In a statement released Tuesday, the NBRA says the NBA's effort to "promote so-called transparency will cause more harm than good for the officials and the game."
"Transparency does nothing to change the outcome of the game," the NBRA statement cites. "Transparency encourages anger and hostility towards NBA officials."
Commissioner Adam Silver has "strongly" maintained his support to try to be transparent with the reports.
"We understand the referee union's desire to protect its members," NBA spokesman Mike Bass said in a statement. "But the fact is that in today's world, transparency is necessary for any organization. The NBA is no different and we are committed to protecting the integrity of our game."
The league's Last Two Minute Reports have been a hot-button issue at times this postseason. The "L2M" provides the officiating crew's fouls and rulings that were accurate or inaccurate in games within five points at the two-minute mark at the end. The outcome of those games, however, does not change.
"Efforts to promote transparency have encouraged the idea that perfection in officiating is possible," the NBRA states. "Perfection is neither possible nor desirable; if every possible infraction were to be called, the game would be unwatchable and would cease to exist as a form of entertainment in this country.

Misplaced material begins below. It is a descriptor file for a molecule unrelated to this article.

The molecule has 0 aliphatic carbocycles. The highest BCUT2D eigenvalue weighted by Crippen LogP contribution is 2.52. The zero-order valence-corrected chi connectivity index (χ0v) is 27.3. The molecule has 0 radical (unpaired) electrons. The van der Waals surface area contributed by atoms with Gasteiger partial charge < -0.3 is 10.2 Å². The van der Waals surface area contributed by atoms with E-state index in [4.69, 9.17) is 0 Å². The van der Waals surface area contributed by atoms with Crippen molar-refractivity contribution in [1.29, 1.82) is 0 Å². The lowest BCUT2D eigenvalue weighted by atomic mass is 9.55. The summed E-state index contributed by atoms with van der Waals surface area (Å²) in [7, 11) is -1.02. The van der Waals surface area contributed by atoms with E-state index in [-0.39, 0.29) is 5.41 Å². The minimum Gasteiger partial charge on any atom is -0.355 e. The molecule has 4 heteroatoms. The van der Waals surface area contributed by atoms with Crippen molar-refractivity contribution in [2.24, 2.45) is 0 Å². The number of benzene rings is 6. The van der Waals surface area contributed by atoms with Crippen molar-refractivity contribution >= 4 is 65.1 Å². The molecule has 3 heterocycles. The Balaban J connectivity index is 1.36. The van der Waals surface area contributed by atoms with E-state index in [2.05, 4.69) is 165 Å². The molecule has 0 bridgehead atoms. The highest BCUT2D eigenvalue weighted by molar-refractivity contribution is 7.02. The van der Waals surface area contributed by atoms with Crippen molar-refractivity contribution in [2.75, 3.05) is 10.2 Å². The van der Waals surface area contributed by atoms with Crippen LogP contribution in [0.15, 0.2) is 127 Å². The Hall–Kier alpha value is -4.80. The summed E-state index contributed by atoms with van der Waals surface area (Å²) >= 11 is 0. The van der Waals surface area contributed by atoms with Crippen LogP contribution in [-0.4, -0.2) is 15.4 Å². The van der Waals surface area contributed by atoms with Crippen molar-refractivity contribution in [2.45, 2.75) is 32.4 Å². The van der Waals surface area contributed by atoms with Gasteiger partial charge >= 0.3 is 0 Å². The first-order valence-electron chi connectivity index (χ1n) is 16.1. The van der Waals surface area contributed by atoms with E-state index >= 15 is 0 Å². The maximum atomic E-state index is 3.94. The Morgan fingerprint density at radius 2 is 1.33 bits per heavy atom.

"Transparency has been misused as a catalyst by some teams to mobilize fans against the officials in an attempt to coerce more favorable treatment. While the goal of transparency was to promote understanding and credibility, there is no evidence that progress against these goals is being made."
The NBRA suggests changes to the "L2M" process that include identifying and revealing the qualifications of the individuals who review and edit the reports. The NBRA also wants to see the rules interpreted the same way as the referees are "instructed by the league on how to interpret the rules" while also establishing an appeal process.
At his news conference during the NBA Finals last week, Silver reiterated his support for the reports.
"In terms of building confidence in the public, they want to see consistency," Silver said. "So they want to understand if we call something a foul, why we called it a foul, and we often give explanations for why we believe something was a foul, whether it was correctly called or incorrectly called. ... I just think we're seeing more transparency in all of society now.
"It's our hope that you take the Last Two Minute Reports together with using a certain amount of replay that we're building to build trust and integrity in the league. That people are going to recognize that we are going to make mistakes, the officials are going to make mistakes. Human error is going to be part of this game, just as it is with players. ... I'd say largely what these Last Two Minute Reports are showing is that the referees get it right about 90 percent of the time."
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